She has this unwavering faith in the kindness of strangers. She knows exactly how much to expect of someone to push them to be better without pushing too far. She is not nieve or ignorant, she simply chooses not to give up. She calls people out from a place of love. She truly cares and that’s why she’s yelling. She is witty and intelligent and can spar with the best of them. She is living her life with no regrets, fully aware of the mistakes she’s made and owning them, using them to propel her forward instead of letting them pull her back. She rides the winds of life actively letting them take her to where she needs to be and beyond. She may not know exactly what she wants, but she doesn’t let that halt her journey. She is leisurely striding with full confidence down the path of life and pausing to smell the roses. She is here for the fun of the journey, knowing wherever she ends up that she fully enjoyed the ride. She is the strongest cup of coffee with a splash of sweet cream. She is the breath of fresh air after you’ve been underwater just a touch too long. She is the cool summer breeze that gives you goose bumps. She is the pastel chalk flowing smoothly effortlessly into the sidewalk, creating sharp saturated lines.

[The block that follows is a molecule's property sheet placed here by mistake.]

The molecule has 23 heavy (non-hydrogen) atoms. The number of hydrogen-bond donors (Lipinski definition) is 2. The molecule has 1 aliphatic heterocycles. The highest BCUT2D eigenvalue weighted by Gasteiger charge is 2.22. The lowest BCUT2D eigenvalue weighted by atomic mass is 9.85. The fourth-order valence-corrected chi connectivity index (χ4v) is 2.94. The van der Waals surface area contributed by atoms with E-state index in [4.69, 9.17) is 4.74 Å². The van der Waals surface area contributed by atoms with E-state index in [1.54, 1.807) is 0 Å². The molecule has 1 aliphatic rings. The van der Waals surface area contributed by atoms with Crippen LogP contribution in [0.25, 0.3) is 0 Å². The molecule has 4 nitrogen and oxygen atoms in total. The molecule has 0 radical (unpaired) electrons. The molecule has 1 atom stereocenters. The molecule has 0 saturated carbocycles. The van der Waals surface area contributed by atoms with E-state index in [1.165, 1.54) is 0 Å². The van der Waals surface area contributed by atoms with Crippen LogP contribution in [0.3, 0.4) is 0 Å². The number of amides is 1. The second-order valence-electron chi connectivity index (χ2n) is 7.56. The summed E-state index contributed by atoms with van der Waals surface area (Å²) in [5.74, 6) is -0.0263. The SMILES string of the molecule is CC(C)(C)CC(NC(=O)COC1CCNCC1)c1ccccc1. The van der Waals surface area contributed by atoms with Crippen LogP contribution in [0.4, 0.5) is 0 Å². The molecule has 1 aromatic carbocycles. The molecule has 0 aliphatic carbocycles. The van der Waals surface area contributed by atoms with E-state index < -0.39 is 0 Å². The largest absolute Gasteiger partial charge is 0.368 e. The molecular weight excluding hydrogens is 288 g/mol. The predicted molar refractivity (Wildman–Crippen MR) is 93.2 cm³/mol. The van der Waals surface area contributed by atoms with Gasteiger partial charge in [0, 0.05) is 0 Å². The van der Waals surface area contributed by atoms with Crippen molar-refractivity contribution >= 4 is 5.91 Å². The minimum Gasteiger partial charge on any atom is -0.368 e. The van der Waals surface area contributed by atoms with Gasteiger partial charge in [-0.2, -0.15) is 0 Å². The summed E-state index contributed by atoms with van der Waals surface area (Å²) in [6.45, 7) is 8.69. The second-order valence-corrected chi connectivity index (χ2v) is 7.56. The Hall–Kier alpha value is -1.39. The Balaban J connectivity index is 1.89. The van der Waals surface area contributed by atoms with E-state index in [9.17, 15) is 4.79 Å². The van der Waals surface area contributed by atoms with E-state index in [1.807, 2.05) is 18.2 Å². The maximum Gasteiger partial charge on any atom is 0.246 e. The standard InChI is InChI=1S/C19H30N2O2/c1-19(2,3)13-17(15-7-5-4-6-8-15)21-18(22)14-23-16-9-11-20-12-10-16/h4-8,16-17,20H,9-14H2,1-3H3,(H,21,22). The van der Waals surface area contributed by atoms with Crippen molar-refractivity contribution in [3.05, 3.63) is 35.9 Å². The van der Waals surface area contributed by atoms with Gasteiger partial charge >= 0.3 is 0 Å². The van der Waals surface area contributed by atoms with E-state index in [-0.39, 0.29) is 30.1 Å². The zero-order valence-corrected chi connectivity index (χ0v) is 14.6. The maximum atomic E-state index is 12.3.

The man sits on the seat inside the subway car. His fingers are laced together as he fiddles with a scrunched up napkin in his palms, swirling his thumbs around and around the brown tattered napkin, sporadically. He wears a heavy black coat that puffs out in the front as he sits. Around his neck is an old, tattered, dirty white scarf. One end is looped around his neck and sticking out onto his shoulder. The other end hangs down to his waist. Over his head he pulls the hood of a blue hoodie, which is under his black coat, hiding his glasses and nose. The top of the hood points up, like a gnome hat. All anyone can see sticking out of the shadows of this hood is a scruffy grey mustache, weathered cheeks, and a mouth that in its resting position is the perfect frown. His hands are wrinkled and weathered, but strong,. He works hard. He keeps to himself. But when his eyes peek out from under the hood, they are kind and gentle, partially hidden behind the glare on his glasses. The subway car fills up more and more at each stop, and the man just sits, swirls his napkin, and silently observes the chaos around him.